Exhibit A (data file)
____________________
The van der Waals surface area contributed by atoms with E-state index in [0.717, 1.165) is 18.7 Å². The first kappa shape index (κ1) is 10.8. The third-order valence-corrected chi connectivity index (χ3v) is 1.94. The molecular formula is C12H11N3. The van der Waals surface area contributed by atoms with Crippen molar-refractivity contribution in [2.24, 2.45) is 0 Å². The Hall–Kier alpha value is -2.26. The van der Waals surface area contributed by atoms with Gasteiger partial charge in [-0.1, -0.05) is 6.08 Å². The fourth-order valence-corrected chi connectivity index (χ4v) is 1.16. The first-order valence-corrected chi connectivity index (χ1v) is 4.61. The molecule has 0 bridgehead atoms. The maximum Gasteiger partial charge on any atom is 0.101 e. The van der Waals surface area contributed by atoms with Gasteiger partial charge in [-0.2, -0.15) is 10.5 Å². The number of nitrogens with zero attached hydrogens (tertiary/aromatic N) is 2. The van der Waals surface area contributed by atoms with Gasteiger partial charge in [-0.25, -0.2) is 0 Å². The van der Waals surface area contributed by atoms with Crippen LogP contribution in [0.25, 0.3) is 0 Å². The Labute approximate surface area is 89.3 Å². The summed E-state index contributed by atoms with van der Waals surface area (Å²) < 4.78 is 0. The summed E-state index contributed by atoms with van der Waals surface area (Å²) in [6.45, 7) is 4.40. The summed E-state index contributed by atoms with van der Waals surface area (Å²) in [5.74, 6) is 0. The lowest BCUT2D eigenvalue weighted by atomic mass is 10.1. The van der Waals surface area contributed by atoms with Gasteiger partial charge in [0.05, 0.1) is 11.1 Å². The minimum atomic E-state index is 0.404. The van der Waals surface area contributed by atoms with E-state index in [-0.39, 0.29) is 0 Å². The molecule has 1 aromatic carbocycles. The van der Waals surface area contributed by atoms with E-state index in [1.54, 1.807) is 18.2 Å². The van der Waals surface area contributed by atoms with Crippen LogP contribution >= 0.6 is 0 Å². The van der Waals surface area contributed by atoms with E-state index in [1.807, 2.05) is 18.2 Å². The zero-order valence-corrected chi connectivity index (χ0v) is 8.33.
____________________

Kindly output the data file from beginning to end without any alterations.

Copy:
The van der Waals surface area contributed by atoms with E-state index in [0.717, 1.165) is 18.7 Å². The first kappa shape index (κ1) is 10.8. The third-order valence-corrected chi connectivity index (χ3v) is 1.94. The molecular formula is C12H11N3. The van der Waals surface area contributed by atoms with Crippen molar-refractivity contribution in [2.24, 2.45) is 0 Å². The Hall–Kier alpha value is -2.26. The van der Waals surface area contributed by atoms with Gasteiger partial charge in [-0.1, -0.05) is 6.08 Å². The fourth-order valence-corrected chi connectivity index (χ4v) is 1.16. The first-order valence-corrected chi connectivity index (χ1v) is 4.61. The molecule has 0 bridgehead atoms. The maximum Gasteiger partial charge on any atom is 0.101 e. The van der Waals surface area contributed by atoms with Gasteiger partial charge in [-0.2, -0.15) is 10.5 Å². The number of nitrogens with zero attached hydrogens (tertiary/aromatic N) is 2. The van der Waals surface area contributed by atoms with Gasteiger partial charge in [-0.25, -0.2) is 0 Å². The van der Waals surface area contributed by atoms with Crippen LogP contribution in [0.25, 0.3) is 0 Å². The Labute approximate surface area is 89.3 Å². The summed E-state index contributed by atoms with van der Waals surface area (Å²) < 4.78 is 0. The summed E-state index contributed by atoms with van der Waals surface area (Å²) in [6.45, 7) is 4.40. The summed E-state index contributed by atoms with van der Waals surface area (Å²) in [5.74, 6) is 0. The lowest BCUT2D eigenvalue weighted by atomic mass is 10.1. The van der Waals surface area contributed by atoms with Gasteiger partial charge in [0.05, 0.1) is 11.1 Å². The minimum atomic E-state index is 0.404. The van der Waals surface area contributed by atoms with E-state index in [-0.39, 0.29) is 0 Å². The molecule has 1 aromatic carbocycles. The van der Waals surface area contributed by atoms with E-state index in [1.54, 1.807) is 18.2 Å². The van der Waals surface area contributed by atoms with Crippen LogP contribution >= 0.6 is 0 Å². The van der Waals surface area contributed by atoms with E-state index in [1.807, 2.05) is 18.2 Å². The zero-order valence-corrected chi connectivity index (χ0v) is 8.33.